Hatmaker raises medical board discussion at workshop

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At Monday night’s LaFollette City Council workshop, Councilmember Hansford Hatmaker discussed forming a medical board.
“What this is, we don’t have a board at this present time,” Hatmaker said. “If something was to happen, we’d end up having to appoint a board if we (wanted) to take the hospital back.”
City attorney Reid Troutman didn’t have any problems with creating a medical board, Hatmaker said.
“I’m sure it would have an impact if something would happen to the hospital today,” Hatmaker said.
The purpose of the medical board would be to use $10 million, which has been placed aside by the Campbell County Chancery Court, to start a new hospital should LaFollette Medical Center go out of business, interim city administrator Cade Sexton said.
“Hopefully it won’t,” Mayor Mike Stanfield said.
“They (Tennova) have no intention of leaving,” Sexton said. “They’re adding new services.”
Mayor Mike Stanfield and the city council members would serve on the board, Hatmaker said.
Years ago, the hospital accumulated about $10 million, Sexton said. When it was sold, there was a legal battle over who would obtain the money. Chancellor Billy Joe White authorized the LaFollette Medical Foundation be formed at that time. The $10 million was invested, and reserved as an emergency measure to start a new hospital if the current one fails.
“They invested the money to make money,” Stanfield said.
The interest earned on the principal is used under the direction of the LaFollette Medical Foundation and can only be used for healthcare related services. The foundation meets quarterly, considering proposals.
“Anything that’s got to do with healthcare, we can pretty much fund it,” Stanfield said. Stanfield sits on the foundation as a representative from the city council.
The meetings are open to the public.
Zoning ordinance
At the workshop, the council discussed a zoning amendment the planning commission passed unanimously. This amendment will place restrictions on temporary structures in the business districts. Temporary structures are buildings that aren’t on permanent foundations, LaFollette Codes Enforcement Officer Stan Foust said. These structures don’t meet the guidelines for the commercial district, he said.
Under the amended ordinance, businesses operating out of temporary structures will have to get permission from the board of zoning appeals. They will also have to operate under a temporary timeline, such as 90 days.
The new restrictions won’t affect businesses that are currently operating out of temporary structures, such as Poho’s and the Snowball Shack.
“We probably have four right now in the city,” Foust said.
They will be grandfathered in. However, new regulations will apply to new businesses.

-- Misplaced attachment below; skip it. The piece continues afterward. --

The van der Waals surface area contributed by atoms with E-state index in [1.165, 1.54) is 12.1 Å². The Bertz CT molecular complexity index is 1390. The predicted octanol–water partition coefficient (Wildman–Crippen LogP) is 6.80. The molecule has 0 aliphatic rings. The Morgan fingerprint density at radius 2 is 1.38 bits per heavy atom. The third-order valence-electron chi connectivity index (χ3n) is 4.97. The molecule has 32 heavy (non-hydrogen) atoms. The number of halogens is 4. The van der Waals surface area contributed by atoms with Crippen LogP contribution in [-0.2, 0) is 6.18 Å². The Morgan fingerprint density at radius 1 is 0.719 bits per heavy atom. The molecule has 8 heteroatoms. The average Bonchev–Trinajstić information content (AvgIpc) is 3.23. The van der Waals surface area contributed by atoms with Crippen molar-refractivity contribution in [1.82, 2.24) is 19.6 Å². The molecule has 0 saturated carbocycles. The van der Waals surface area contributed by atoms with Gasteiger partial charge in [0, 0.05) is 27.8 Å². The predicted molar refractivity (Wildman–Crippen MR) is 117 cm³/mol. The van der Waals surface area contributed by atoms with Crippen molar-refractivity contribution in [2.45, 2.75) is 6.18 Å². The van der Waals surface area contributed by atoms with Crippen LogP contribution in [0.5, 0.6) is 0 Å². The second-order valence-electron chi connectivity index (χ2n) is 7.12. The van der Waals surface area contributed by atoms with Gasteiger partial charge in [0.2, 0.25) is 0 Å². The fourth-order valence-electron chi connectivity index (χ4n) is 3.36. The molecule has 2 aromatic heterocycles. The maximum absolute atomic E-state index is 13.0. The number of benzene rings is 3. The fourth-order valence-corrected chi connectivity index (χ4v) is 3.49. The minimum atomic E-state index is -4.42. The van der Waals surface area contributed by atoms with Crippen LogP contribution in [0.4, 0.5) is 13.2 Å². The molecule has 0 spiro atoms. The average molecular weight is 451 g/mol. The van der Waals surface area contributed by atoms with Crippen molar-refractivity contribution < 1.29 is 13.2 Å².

“As time increases, we see an issue with these,” Foust said. “It’s easier to set a building there than to build a building.”
As the deadline approaches, the LaFollette City Council will have to make a decision about purchasing insurance for its workers. An 8 percent increase in the total cost of employee medical insurance was allowed for in the budget. That is $911,000.
David Rutherford, an agent from LaFollette’s insurance broker agency, E. E. Hill and Sons, told the city council he had a revised quote of 9.6 percent from Blue Cross Blue Shield.
“We’re much closer than we thought we were,” he said.
The quote had been lowered from 24 percent.
“If we (stay) with the 9.6 percent and make some changes that aren’t too painful, then we can get it below what your budget allows,” Rutherford said.
Hatmaker asked if the city would have to make cuts.
“We may have to cut,” Rutherford said.
Rutherford explained two options. One involved combining the LUB and city insurances. They were pacakged together, but were separated 13 months ago, Rutherford said. This could reduce the quote by 2 percent, Rutherford said. The other option would be to change the workers from a preferred plan to a select plan. This usually reduces the cost of insurance by 10 percent, Rutherford said. He believes it could eliminate the increase in cost to the city.
“If your employee needs the preferred network, he could buy it himself,” Rutherford said.
This would cost about $20, Rutherford estimated.
“For those who can’t afford to buy up, all you have to do is switch doctors,” Rutherford said.
Rutherford will also gather quotes from other insurance companies. He will see if any quotes come in that are lower than Blue Cross Blue Shield’s quote, or if Blue Cross Blue Shield lowers its quote in light of the other ones.